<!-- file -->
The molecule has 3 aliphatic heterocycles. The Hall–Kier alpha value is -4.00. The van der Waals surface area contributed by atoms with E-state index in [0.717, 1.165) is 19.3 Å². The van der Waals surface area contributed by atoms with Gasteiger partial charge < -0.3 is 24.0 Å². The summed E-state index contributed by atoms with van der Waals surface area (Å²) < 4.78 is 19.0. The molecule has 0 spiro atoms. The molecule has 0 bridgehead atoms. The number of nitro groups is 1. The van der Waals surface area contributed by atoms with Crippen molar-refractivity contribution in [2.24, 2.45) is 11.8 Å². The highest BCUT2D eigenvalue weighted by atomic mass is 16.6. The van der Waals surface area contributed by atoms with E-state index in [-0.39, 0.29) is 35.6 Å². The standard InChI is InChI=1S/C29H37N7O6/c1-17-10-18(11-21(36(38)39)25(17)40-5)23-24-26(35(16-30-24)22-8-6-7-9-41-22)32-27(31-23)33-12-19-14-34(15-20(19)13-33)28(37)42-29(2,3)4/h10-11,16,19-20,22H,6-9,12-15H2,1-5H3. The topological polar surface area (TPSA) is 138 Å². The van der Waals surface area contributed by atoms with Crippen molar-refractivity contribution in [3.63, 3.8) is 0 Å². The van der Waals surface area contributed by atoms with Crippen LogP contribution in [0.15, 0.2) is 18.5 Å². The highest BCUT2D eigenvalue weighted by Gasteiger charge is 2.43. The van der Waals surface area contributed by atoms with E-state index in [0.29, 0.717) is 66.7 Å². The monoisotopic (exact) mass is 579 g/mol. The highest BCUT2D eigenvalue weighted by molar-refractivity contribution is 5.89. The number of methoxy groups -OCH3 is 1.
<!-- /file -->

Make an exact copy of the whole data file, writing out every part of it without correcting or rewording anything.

The molecule has 3 aliphatic heterocycles. The Hall–Kier alpha value is -4.00. The van der Waals surface area contributed by atoms with E-state index in [0.717, 1.165) is 19.3 Å². The van der Waals surface area contributed by atoms with Gasteiger partial charge < -0.3 is 24.0 Å². The summed E-state index contributed by atoms with van der Waals surface area (Å²) < 4.78 is 19.0. The molecule has 0 spiro atoms. The molecule has 0 bridgehead atoms. The number of nitro groups is 1. The van der Waals surface area contributed by atoms with Crippen molar-refractivity contribution in [2.24, 2.45) is 11.8 Å². The highest BCUT2D eigenvalue weighted by atomic mass is 16.6. The van der Waals surface area contributed by atoms with E-state index in [-0.39, 0.29) is 35.6 Å². The standard InChI is InChI=1S/C29H37N7O6/c1-17-10-18(11-21(36(38)39)25(17)40-5)23-24-26(35(16-30-24)22-8-6-7-9-41-22)32-27(31-23)33-12-19-14-34(15-20(19)13-33)28(37)42-29(2,3)4/h10-11,16,19-20,22H,6-9,12-15H2,1-5H3. The topological polar surface area (TPSA) is 138 Å². The van der Waals surface area contributed by atoms with Crippen molar-refractivity contribution in [3.63, 3.8) is 0 Å². The van der Waals surface area contributed by atoms with Crippen LogP contribution in [0.15, 0.2) is 18.5 Å². The highest BCUT2D eigenvalue weighted by Gasteiger charge is 2.43. The van der Waals surface area contributed by atoms with E-state index in [0.29, 0.717) is 66.7 Å². The monoisotopic (exact) mass is 579 g/mol. The highest BCUT2D eigenvalue weighted by molar-refractivity contribution is 5.89. The number of methoxy groups -OCH3 is 1.